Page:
Qatar, Oman and Bahrain will also move ahead with new IPPs in 2017, remaining faithful to the model that has brought them success in expanding their utilities sectors in recent years. Egypt and Iran are, likewise, working on plans to develop large-scale IPP programmes in the coming years.
Governments are also putting an increased focus on diversifying energy sources for utilities production.
Governments are focusing on diversifying energy sources for utilities production
With the exception of Qatar, all the GCC states are in a race to secure additional gas supplies, with competing demands from the oil, industrial and utilities sectors. Outside the GCC, Jordan has been hit by a rising energy import bill as it has been forced to increase the use of expensive fuel oil due to a fall in natural gas supplies. Governments are targeting renewables, nuclear and even coal-fired power generation as they seek to improve energy security.
Renewable energy projects will figure prominently in 2017 due to the dramatic drop in technology costs. The potential for renewables to meet cost parity with conventional power was first evident in Dubai in early 2015, when Saudi Arabias Acwa Power was awarded a deal to develop a 200MW photovoltaic (PV) solar plant with a world-record low tariff of 5.85 cents a kilowatt hour ($c/kWh).
In 2016, new world records set in Dubai and Abu Dhabi for PV projects, with tariffs of 2.99$c/kWh and 2.42$c/kWh respectively, marked the first time that the cost of renewable energy had fallen below conventional resources.
The fall in cost spurred Dubai to increase its renewable energy target from 5 per cent to 25 per cent of total power generated by 2030. The emirate has also set a target for 75 per cent of its power to come from clean energy resources by 2050, the biggest target in the region.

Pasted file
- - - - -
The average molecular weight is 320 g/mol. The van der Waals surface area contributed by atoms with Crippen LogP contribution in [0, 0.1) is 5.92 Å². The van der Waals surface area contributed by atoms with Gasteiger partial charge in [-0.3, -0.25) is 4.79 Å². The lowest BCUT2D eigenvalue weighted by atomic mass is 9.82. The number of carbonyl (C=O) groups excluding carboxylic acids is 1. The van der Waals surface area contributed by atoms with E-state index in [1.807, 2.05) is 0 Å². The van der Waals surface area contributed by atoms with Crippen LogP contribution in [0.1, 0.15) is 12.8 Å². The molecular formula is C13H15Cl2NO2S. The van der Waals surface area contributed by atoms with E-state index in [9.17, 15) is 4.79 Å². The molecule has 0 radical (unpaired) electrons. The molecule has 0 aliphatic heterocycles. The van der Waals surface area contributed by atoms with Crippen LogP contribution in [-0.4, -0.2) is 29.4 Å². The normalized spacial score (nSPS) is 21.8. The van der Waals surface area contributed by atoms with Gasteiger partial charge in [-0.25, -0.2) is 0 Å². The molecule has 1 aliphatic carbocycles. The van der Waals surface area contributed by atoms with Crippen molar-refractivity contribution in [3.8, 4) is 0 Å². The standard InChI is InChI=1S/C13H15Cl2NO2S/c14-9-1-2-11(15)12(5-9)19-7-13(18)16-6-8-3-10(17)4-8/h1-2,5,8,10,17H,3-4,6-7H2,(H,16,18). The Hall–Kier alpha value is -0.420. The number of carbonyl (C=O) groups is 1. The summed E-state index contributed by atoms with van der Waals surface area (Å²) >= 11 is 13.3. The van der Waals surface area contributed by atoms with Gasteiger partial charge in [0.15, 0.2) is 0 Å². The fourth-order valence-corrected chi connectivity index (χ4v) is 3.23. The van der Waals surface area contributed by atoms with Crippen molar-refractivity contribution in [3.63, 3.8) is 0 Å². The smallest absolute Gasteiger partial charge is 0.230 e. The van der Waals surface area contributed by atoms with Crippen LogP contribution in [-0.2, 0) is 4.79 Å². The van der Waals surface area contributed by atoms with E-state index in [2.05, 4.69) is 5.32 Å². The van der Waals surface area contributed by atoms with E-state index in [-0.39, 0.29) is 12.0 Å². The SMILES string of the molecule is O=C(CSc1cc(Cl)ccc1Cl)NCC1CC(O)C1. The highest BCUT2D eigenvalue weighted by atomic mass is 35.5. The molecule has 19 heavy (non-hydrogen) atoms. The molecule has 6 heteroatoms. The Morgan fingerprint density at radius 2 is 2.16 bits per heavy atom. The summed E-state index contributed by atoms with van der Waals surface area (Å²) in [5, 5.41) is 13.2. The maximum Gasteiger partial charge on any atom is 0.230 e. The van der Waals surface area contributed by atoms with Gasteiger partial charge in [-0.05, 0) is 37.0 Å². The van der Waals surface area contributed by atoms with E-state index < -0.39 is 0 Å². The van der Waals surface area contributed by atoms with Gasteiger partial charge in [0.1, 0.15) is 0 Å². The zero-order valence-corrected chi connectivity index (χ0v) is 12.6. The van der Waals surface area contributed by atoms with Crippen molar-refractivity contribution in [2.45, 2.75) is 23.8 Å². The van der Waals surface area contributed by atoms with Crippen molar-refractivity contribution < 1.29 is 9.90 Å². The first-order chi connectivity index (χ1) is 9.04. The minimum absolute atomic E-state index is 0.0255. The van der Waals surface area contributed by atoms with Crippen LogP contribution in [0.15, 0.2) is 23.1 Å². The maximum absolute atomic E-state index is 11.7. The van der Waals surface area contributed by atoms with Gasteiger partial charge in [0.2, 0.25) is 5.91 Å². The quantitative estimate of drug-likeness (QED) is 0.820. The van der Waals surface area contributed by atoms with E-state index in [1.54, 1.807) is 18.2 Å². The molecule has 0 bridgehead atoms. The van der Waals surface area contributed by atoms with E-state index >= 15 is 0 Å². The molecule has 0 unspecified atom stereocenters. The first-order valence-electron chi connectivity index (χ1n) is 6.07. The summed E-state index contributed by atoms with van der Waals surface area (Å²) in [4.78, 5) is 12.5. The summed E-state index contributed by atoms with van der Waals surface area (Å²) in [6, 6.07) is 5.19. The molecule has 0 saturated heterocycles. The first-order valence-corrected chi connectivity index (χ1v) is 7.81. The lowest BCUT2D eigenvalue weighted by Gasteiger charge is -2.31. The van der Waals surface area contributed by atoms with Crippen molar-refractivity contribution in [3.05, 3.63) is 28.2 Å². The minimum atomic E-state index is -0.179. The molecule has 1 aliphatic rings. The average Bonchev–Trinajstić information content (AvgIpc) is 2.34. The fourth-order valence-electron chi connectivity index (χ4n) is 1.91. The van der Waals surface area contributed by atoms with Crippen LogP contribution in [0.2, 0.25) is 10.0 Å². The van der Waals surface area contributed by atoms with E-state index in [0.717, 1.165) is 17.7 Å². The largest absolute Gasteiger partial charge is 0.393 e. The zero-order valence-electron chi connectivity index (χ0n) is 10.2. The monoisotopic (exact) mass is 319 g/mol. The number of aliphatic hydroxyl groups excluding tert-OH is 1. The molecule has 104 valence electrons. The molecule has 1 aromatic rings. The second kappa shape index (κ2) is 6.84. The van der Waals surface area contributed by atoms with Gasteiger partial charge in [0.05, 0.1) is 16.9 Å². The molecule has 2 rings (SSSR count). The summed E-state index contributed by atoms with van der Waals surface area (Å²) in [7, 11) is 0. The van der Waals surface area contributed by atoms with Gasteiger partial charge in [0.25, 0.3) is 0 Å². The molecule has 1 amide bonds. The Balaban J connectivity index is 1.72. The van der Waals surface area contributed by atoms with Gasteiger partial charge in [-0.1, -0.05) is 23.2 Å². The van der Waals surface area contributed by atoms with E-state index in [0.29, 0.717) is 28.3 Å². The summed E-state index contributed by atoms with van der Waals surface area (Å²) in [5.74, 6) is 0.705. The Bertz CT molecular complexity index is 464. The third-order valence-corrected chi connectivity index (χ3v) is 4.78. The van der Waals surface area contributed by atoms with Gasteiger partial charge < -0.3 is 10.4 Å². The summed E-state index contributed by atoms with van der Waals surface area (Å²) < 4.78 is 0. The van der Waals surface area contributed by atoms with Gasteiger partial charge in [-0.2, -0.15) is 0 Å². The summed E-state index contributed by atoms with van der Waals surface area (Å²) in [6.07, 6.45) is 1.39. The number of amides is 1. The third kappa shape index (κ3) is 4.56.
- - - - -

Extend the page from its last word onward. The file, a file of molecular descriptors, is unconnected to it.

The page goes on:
Major awards expected in 2017
In 2017, all eyes will be on Saudi Arabias renewable energy programme. Having at one point launched a mammoth 54GW target for renewables by 2032, Riyadh has now drawn up more realistic plans for 9.5GW of clean energy by 2030, and an initial target of 3.5GW by 2020. With bids due in January 2017 for the first 100MW of standalone capacity, the kingdom has made a start, but still has much to do.
Outside the GCC, Morocco has made the most progress in meeting its target for 42 per cent of power production to come from renewables by 2020, with more than 500MW of concentrated solar power commissioned or under construction. Rabat is also moving ahead with plans for its first PV solar projects, and in 2016 selected developers to build 850MW of wind capacity.
Until sufficient storage technologies are developed, renewable energy will need to be supported by substantial base load power. According to MEED estimates, 31GW of nuclear and 24GW of coal-fired facilities are also planned to be developed in the region up to 2032.
Egypt is set to be the first North African state to begin construction on a nuclear power scheme; final contracts were expected to be signed with Russian state nuclear company Rostatom by the end of 2016. Rosatom has also agreed to build the next phases of Irans nuclear energy programme, and will complete the financial feasibility study for Jordans first nuclear power plant in 2017.
Another milestone in 2016 was the beginning of construction on the 2,400MW Hassyan coal-fired power plant in Dubai, the first such facility in the GCC. Egypt is also planning a coal power programme, with Cairo announcing that coal-fired plants would contribute 15 per cent of generation by 2030.